The process, application and securing of a Patent is a long and (often) arduous process. A single procedural misstep can result in no Patent being issued. Worse yet, novice attempts to secure a Patent may result in a Patent being issued that is too narrow in scope to be of any practical use to the Patent holder. In essence, this Patent will make it easy for someone else to “design around” the Patent, and possibly, secure a Patent with more “teeth” than the Patent originally obtained by the novice.
To avoid this type of “patent poaching,” you need to secure the assistance of an experienced, knowledgeable, and licensed patent attorney who focuses on helping clients protect intellectual property.
Patent Law: Title 35 of the United States Code
For the Applicant filing a first Patent Application in the United States, who also desires Patents in other nations, the general rule is do not sell, offer for sale or disclose publicly your invention before the necessary documents are filed in accordance with the relevant international treaties.
Inadvertent public disclosures of the invention will bar Patents in most countries. Offers to sell the invention or sales of the invention will bar a Patent on the invention in the United States if the Patent Application was not filed before the offer to sell or the sale. In short, until the appropriate documentation is in place, it is best not to publicly disclose the invention.
Under Title 35 of the United States Code, the United States is a first to file nation rather than the first to invent nation, i.e., the inventor filing the first national or international patent application for invention A receives the benefits of the law rather than the inventor who is first to invent invention A.
Utility Patents Describe
- Mechanical Inventions
- Electromechanical Inventions
- Electrical Inventions
- Electronic Inventions
- Chemical Inventions
- Man-made Microorganism Inventions
- Biological and/or Pharmaceutical Inventions
- Processes for making or using any of the above (items 1-7)
- Software inventions associated with hardware, devices or processes
State-of-the-art or Novelty Searches
Pursuant to current United States case law, it is prudent for the Applicant to be in possession of the state-of-the-art search prior to filing a nonprovisional Patent Application. Since the United States became a first to file nation, more and more Applicants are filing a provisional Patent Application before the state-of-the-art search is completed.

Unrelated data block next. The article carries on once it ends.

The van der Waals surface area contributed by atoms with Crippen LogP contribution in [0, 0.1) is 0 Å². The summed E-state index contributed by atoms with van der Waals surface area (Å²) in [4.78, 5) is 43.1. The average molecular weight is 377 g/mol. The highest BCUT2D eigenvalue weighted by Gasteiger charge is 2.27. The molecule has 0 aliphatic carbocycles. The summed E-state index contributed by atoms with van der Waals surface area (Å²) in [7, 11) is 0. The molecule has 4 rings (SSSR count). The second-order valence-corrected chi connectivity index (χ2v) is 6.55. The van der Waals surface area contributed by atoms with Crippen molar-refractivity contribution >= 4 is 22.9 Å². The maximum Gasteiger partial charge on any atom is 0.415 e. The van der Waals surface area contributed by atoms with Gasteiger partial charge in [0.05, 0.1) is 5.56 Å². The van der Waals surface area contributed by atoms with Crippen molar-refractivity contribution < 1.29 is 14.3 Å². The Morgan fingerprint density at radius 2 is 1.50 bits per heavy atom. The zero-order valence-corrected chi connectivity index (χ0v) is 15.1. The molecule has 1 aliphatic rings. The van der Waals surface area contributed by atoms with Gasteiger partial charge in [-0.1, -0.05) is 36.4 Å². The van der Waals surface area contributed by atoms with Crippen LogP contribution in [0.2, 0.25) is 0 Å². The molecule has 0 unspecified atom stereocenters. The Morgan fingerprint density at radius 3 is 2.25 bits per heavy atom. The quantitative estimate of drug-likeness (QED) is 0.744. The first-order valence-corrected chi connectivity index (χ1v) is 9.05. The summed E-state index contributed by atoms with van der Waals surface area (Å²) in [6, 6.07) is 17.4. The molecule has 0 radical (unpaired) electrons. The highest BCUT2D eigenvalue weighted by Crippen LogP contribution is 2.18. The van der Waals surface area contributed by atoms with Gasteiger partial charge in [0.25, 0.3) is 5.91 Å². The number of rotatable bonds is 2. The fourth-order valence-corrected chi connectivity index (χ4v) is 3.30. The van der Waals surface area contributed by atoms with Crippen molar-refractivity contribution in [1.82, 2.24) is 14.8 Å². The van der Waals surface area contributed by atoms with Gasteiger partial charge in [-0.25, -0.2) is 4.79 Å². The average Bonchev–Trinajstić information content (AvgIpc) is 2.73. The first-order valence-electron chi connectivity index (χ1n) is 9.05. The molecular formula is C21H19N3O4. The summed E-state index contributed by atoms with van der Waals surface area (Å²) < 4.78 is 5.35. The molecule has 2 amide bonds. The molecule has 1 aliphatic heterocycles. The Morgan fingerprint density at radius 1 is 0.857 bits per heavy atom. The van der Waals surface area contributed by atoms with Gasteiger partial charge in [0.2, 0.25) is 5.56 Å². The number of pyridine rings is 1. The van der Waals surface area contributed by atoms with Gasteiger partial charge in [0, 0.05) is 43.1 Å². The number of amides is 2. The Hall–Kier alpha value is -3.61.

A favorable state-of-the-art search is no guarantee of patentability or that no other relevant prior art exists.
Different Types of Applications
- Provisional Application for Patent
- Non-provisional Utility Patent Applications
- Design Patent Applications
Note: An application for a Design Patent, Utility Patent or a Provisional Patent Application is not a patent. Until the Patent Office issues a patent, no patent rights exist!
Learn more about the differences between types of Intellectual Property.
Do I Need An Attorney To Get My Patent?
Under US law, anyone can represent himself/herself. During my years of practice, when an individual came to me after representing himself/herself to procure a US Patent, the Patent was usually so limited in scope that someone else could easily “design around” the claims of the Patent. Thus, the individual had spent money, time, and effort to procure a US Patent that would not prevent someone else from making, using or selling a product that is essentially the same. Worse still, some pro se Applicants have come to me with a pending Application that was unfixable (filing date, USPTO fees, potential Patent rights – all forever lost).
Patent Law is one of the few recognized specializations in the practice of law. Patent, Trademark, Copyright law is generally known as intellectual property law. Patent attorneys are registered to practice this type of law before the US Patent and Trademark Office and are also a member of at least one State Bar.
The USTPO recommends that anyone applying for a Patent seek the services of a registered agent or a registered patent attorney, and the Provisional Application for Patent is a preliminary step toward obtaining a viable patent.
As a patent attorney, I am also an attorney who is licensed to practice other areas of the law. However, my primary focuses are on the practice of intellectual property law (Patents, Trademarks, Copyrights) in conjunction with business law. This combination of skills and experience enhances my clients’ bottom line.
Business Patent Law, PLLC’s business is to add value to your intellectual property portfolio.